By Bio-IT World Staff
May 8, 2014 | A paper by a team of researchers from the Scripps Institute, published yesterday in Nature, describes the first stable, self-replicating organism whose DNA contains bases other than the well-known A, G, C and T. The research group, led by Floyd Romesberg, has long been a leader in the field of synthetic DNA, creating new bases that are capable of pairing, replicating and being transcribed into RNA in vitro; however, it was not previously clear whether any artificial base pairs are stable enough to replicate on their own in a living organism.
The new base pairs introduced into the Scripps lab's partially synthetic organism, called d5SICS and dNaM, were selected after randomly screening combinations of 60 different artificial bases to find two with the most promising properties as a pair. To avoid cross-talk between the new bases and the naturally occurring ones, d5SICS and dNaM do not form hydrogen bonds with each other, like adenine and thymine or guanine and cytosine. Instead, the synthetic bases are both strongly hydrophobic, and join without forming atomic bonds.
A great deal of engineering went into the creation of an organism that could adopt these bases into its native DNA. Neither d5SICS nor dNaM can yet be synthesized in vivo, so a strain of E. coli had to be engineered to express a transport protein found in diatomic algae, which allows the bacterium to import the new bases through its membrane. Fed on a steady diet of d5SICS and dNaM, the organism is able to maintain, reproduce, and even transcribe into RNA a stretch of genetic material containing the artificial bases.
The limitations of this first experiment with in vivo synthetic DNA bases are severe. Each bacterium contains just a single base pair of d5SICS and dNaM, which is contained not inside the E. coli chromosome, but in a small, separate plasmid. Without a constant outside supply of the new bases, they will quickly disappear, and while they can be transcribed into RNA, they do not code for any protein or have any function. Still, Romesberg and his group are optimistic that organisms such as this could one day have a wide variety of uses. They imagine making bacteria that use synthetic bases to code for new amino acids, allowing them to express proteins that no naturally occurring organism could produce. Such bacteria might be used to mass produce drugs or other useful compounds, unlimited by the library of 20 amino acids that all life on Earth currently works with. Romesberg and his colleagues have formed a new company, Synthorx, to move toward these commercial applications.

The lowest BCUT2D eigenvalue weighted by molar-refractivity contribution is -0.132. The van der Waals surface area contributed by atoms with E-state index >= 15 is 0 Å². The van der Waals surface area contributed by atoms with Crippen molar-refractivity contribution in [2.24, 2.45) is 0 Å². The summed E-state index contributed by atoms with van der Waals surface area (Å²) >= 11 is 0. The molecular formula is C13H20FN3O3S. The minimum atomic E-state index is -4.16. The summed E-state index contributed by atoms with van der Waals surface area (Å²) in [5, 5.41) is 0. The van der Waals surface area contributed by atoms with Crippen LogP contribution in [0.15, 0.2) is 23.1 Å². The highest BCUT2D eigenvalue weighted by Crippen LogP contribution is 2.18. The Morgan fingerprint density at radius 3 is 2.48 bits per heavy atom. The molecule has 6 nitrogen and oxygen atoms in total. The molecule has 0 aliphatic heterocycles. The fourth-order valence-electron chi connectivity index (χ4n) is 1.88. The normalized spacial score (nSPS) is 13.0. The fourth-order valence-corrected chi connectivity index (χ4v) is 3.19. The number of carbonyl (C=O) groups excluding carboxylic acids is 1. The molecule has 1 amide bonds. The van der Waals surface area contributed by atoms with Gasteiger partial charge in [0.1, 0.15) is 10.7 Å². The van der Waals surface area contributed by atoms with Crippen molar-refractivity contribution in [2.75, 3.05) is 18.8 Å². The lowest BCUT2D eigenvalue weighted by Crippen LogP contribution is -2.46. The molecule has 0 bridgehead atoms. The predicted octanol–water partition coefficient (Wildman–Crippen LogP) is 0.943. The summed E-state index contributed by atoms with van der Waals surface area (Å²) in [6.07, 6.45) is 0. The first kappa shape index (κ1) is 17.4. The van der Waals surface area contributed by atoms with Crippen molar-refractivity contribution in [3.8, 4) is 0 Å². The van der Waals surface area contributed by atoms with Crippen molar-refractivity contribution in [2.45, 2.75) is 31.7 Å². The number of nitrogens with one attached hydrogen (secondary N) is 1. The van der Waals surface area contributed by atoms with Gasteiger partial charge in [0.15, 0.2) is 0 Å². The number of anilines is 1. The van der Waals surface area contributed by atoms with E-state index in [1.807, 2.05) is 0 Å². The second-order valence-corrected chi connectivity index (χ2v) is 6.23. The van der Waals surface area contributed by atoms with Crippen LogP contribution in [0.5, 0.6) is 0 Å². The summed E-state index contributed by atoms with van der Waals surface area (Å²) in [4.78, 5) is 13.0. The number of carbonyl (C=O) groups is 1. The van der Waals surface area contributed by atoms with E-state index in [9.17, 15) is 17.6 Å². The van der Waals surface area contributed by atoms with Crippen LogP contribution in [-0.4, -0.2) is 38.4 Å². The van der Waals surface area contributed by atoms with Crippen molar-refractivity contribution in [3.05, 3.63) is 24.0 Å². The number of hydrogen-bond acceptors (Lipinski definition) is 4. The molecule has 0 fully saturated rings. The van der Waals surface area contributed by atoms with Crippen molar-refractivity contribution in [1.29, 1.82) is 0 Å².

It should be stressed that serious challenges would need to be overcome for this model to be viable. No one has yet moved all the way from synthetic DNA bases to proteins, even in vitro, and it remains to be seen whether an organism could successfully incorporate a larger number of synthetic bases into its DNA. Nevertheless, an exciting milestone has been passed in synthetic biology, which for the first time opens the possibility of organisms that do not use the same essential code of four bases and 20 amino acids shared by all known life.